To promote any future developments, and to ensure that the support structures are in place to deliver on this important agenda, I am minded to establish, within the Assembly, a new advocacy development and performance unit, whose key function will be to develop the national service, establish an independent scrutiny board, and provide a strategic framework and leadership for implementing advocacy nationally and locally. The unit would commission, manage and monitor any national advocacy resource, and would monitor the implementation of a specialist integrated service.
However we proceed, it is my intention that, in future, advocacy services should be regulated and inspected by the Care and Social Services Inspectorate Wales, and that advocates offering the more specialist services should be registered with the Care Council for Wales. I am also considering establishing an independent board of non-executive members, including children and young people, to have a strong scrutiny and quality assurance role.
The board could report annually to the Assembly Government, and might be called to account by the Assembly’s Children and Young People Committee, as it chooses.
At present, there is a statutory duty on local authorities to provide advocacy services to vulnerable children, and the resources to do that have been made available through the usual means. However, local authorities in Wales, unlike those in England, are required by statutory guidance to commission such services from independent providers. We need to build on the solid foundations of the existing arrangements, but transfer the responsibility for the commissioning of integrated advocacy services to the children and young people’s partnerships.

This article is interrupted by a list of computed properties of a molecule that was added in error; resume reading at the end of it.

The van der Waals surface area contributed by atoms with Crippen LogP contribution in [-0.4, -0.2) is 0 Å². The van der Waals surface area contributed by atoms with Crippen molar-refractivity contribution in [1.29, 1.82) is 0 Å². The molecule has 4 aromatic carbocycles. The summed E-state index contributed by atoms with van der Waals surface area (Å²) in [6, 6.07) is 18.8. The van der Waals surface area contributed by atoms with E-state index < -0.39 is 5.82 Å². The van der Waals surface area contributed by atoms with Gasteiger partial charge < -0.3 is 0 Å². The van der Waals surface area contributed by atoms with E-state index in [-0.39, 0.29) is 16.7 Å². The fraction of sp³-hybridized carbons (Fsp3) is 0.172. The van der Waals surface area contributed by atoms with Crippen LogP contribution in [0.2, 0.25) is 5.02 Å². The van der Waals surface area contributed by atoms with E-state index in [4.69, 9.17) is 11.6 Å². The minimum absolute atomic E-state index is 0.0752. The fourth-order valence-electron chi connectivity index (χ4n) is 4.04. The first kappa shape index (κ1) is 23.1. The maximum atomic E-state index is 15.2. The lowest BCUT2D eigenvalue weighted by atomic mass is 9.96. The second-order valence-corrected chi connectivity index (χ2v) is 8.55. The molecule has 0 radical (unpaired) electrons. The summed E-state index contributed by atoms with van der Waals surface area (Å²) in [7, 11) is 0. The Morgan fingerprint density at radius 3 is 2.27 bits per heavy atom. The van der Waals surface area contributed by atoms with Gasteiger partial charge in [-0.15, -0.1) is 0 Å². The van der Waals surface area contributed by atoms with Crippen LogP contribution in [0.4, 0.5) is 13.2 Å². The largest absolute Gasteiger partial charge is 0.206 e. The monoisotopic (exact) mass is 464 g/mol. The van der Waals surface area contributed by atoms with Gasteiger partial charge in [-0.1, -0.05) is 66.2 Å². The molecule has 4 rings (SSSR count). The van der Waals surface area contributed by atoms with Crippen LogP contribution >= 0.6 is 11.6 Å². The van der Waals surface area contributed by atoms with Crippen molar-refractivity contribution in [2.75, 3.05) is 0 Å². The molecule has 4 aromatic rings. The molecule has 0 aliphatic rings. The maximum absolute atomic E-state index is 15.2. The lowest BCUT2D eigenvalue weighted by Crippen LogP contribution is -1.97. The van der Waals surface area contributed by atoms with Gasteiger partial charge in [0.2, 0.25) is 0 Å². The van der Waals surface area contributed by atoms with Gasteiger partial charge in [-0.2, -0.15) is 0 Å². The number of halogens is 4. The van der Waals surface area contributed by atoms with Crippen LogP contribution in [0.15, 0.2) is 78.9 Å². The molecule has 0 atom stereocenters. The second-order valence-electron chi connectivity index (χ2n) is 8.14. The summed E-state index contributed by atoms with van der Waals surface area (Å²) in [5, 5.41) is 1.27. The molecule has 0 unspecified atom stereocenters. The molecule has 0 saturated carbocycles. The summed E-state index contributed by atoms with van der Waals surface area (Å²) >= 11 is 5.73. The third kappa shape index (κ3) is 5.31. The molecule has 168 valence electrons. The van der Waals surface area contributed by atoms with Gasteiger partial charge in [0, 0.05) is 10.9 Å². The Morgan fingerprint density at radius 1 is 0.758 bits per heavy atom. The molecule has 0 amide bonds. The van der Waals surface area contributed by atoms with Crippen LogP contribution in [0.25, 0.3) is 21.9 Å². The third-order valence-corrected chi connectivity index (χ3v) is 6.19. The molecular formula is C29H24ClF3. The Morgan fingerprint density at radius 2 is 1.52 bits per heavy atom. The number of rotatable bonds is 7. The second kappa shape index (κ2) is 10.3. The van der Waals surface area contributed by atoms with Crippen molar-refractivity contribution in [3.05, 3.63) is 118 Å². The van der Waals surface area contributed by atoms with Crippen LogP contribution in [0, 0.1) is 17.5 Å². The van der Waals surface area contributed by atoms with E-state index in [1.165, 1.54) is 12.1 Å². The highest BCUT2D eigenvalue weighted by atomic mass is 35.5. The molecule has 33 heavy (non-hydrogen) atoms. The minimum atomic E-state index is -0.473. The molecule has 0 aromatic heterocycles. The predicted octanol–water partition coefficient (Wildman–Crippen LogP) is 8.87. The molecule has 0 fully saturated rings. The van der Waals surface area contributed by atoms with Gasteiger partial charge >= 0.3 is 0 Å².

That would be in line with our policy of encouraging coherent service delivery at local and regional level, and of supporting multi-agency approaches to dealing with children’s issues across a broad front.
I am also encouraged by the interest shown by children and young people partnerships, which want to come together to jointly commission and deliver regional provision of integrated advocacy under a one-stop shop integrated model in their areas. This demonstrates their commitment to 'Making the Connections’ in the best interests of improving public services for children and young people.
I hope that Members will see that the Government’s position thus far is a considered one, and one that has been arrived at after an extensive and comprehensive evidence-gathering process. However, it is important that we now take on board the consideration of the Children and Young People Committee, and so I will defer making final decisions on how best to proceed until the committee has completed its deliberations.
I would then propose a comprehensive and independent review of all these arrangements after a maximum of five years.